After all, I now had a background in both copywriting and digital marketing. Website design was something that was different enough from my daily work but related enough to make sense as a part-time pursuit.
And it was creative, in a way my current client work simply wasn’t.
So when my husband, founder of Fisheye Marketing, mentioned he had a lead looking for a basic website (which Fisheye doesn’t offer as a service), I tentatively raised my hand.
Fast-forward a couple years, and I have now designed several websites for clients in various industries. And I’ve loved it.
I get to blend my writing and design skills with my desire to make a meaningful impact on people’s lives. I get to work independently on projects I enjoy while also working one on one with clients whose businesses I’m helping to grow.
It’s pretty rewarding.
My mental bandwidth can handle only so much, though. On top of my (at least) 40-hour workload at the agency, I could typically work on just one or two side projects before getting burned out from staring at my screen.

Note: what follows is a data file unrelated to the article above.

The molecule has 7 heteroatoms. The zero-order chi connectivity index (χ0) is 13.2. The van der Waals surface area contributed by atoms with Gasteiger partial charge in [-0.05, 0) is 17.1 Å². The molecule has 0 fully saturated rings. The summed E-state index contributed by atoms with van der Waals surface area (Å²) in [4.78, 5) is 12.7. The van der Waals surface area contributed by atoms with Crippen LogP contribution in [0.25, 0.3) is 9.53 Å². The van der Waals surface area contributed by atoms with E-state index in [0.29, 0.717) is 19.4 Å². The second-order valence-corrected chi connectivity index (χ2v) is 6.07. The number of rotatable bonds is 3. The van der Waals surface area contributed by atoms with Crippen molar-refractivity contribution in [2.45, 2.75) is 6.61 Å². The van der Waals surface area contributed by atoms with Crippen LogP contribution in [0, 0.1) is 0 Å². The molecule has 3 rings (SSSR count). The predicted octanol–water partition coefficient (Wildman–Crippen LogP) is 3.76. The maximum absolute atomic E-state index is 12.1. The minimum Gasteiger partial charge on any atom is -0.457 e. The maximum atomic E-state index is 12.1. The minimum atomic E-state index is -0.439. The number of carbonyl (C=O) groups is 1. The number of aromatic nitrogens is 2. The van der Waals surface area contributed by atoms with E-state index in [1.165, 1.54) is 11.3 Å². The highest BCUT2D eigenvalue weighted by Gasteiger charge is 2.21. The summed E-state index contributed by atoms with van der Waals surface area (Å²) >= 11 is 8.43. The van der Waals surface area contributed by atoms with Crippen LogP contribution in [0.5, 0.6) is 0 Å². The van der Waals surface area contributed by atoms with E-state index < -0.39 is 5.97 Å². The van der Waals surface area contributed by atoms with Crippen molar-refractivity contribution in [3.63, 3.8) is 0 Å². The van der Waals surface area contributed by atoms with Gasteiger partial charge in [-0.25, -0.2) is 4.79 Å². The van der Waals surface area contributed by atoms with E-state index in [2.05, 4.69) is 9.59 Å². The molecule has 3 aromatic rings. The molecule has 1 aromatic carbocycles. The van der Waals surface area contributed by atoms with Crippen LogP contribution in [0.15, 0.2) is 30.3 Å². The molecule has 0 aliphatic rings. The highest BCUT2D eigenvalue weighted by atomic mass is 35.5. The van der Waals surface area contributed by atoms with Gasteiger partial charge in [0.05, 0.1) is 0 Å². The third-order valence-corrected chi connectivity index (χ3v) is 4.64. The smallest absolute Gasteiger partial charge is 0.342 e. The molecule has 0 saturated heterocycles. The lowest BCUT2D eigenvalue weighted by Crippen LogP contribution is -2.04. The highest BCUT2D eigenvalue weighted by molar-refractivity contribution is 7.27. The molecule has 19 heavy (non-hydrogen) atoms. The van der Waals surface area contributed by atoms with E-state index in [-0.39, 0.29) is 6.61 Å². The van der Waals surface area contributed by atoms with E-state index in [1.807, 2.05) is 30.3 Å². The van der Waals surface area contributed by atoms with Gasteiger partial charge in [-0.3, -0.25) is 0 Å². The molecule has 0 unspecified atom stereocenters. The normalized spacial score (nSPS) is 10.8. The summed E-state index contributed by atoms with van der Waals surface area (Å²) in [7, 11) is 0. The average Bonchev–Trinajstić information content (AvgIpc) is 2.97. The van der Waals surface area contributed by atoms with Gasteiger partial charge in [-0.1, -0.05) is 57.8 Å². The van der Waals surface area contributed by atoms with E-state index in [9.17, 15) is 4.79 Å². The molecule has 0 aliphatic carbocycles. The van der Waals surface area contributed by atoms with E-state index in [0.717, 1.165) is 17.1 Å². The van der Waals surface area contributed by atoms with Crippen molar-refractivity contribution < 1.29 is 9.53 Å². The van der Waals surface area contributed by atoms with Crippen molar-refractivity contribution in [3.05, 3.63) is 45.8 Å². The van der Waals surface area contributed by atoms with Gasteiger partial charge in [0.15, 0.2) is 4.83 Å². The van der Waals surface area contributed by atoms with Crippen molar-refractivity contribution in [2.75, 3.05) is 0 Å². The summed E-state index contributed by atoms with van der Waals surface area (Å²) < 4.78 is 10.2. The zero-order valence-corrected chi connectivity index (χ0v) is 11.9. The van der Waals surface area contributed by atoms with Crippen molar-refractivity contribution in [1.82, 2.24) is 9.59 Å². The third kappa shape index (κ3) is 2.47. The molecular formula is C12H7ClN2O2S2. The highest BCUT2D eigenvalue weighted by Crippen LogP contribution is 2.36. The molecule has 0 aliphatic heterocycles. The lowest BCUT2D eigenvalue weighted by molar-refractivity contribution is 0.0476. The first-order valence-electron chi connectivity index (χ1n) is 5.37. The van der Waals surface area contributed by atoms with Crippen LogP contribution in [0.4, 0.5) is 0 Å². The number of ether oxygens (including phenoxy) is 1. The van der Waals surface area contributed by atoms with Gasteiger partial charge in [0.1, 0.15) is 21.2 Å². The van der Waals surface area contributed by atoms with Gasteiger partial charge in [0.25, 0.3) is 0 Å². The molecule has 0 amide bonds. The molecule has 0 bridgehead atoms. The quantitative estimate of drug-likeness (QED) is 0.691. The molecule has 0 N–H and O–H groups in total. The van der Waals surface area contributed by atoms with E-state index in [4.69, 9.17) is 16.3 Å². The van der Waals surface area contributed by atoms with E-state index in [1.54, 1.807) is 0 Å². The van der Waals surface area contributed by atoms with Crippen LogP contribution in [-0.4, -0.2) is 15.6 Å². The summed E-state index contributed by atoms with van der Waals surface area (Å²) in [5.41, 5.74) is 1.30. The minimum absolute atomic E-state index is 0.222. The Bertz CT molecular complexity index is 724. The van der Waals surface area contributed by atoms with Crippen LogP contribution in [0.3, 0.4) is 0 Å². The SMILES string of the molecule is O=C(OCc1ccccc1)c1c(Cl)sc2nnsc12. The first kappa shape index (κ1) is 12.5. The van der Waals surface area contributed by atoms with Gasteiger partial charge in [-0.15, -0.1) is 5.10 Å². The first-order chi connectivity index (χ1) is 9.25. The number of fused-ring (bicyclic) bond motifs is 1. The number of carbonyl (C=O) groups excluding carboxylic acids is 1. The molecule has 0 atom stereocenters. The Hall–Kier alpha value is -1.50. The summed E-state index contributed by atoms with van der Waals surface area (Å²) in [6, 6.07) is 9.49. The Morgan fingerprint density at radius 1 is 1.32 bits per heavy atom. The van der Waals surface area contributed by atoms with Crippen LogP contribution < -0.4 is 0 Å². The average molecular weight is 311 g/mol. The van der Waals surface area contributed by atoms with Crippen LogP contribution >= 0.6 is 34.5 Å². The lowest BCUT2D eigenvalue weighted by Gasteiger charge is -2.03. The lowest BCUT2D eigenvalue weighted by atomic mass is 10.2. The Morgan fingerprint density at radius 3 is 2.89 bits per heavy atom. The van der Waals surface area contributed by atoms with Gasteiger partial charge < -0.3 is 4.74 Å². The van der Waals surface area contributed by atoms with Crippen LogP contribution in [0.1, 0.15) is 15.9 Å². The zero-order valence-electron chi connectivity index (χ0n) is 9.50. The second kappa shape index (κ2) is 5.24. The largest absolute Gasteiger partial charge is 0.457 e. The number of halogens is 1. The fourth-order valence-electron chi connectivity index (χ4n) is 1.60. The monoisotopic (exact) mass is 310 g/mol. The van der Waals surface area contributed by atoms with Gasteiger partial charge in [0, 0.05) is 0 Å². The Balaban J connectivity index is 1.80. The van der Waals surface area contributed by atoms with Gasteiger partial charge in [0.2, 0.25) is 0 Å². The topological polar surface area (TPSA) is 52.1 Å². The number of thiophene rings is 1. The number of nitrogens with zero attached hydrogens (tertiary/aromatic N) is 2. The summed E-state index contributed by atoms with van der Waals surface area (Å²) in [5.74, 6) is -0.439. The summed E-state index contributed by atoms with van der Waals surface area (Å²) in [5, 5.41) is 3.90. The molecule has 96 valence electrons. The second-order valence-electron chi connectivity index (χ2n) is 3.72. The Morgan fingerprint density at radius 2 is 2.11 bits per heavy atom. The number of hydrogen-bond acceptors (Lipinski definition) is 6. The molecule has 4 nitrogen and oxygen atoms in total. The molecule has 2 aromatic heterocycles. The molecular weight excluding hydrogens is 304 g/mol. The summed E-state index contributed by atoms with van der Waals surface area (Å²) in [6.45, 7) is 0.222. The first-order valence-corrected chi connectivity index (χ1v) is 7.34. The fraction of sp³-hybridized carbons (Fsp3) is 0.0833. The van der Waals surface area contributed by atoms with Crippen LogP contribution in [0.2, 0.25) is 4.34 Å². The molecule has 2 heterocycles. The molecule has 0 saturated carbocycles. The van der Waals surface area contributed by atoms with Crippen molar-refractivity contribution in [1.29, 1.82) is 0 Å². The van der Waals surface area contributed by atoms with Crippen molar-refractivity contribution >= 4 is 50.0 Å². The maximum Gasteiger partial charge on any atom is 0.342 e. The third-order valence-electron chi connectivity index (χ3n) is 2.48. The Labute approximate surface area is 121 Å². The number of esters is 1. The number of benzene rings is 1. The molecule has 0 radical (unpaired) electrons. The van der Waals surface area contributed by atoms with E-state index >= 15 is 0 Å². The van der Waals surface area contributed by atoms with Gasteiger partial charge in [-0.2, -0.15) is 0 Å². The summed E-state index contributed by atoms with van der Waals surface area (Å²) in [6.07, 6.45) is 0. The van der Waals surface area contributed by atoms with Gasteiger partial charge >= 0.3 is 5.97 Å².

Yet I found myself drawn more magnetically to these new endeavors — not just because they fed my creative hunger, but also because they felt more purposeful. I was able to see how my services could literally serve others, how my work could bloom into something bigger and more beautiful than I’d dreamed.
So, after much deliberation, prayer, planning, and pillow talks with my husband, I eventually decided to take the leap into full-time freelancing.
Here we go. 😅
“And then the day came, / when the risk / to remain tight / in a bud / was more painful / than the risk / it took / to Blossom.”– Anaïs Nin, “Risk”
“How were you even able to take that leap?” you may be asking.
Two words, my friends: safety net.
Contrary to how it may appear, I didn’t completely throw caution to the wind. My safety-seeking husband has made sure of that. 😉
Here are just a few of the ways we’ve prepared for my career transition:
“What is the Christian understanding of work?. . . [It] is that work is not, primarily, a thing one does to live, but the thing one lives to do. It is, or it should be, the full expression of the worker’s faculties . . . the medium in which he offers himself to God.”– Timothy Keller, Every Good Endeavor
I can hear the objections, folks.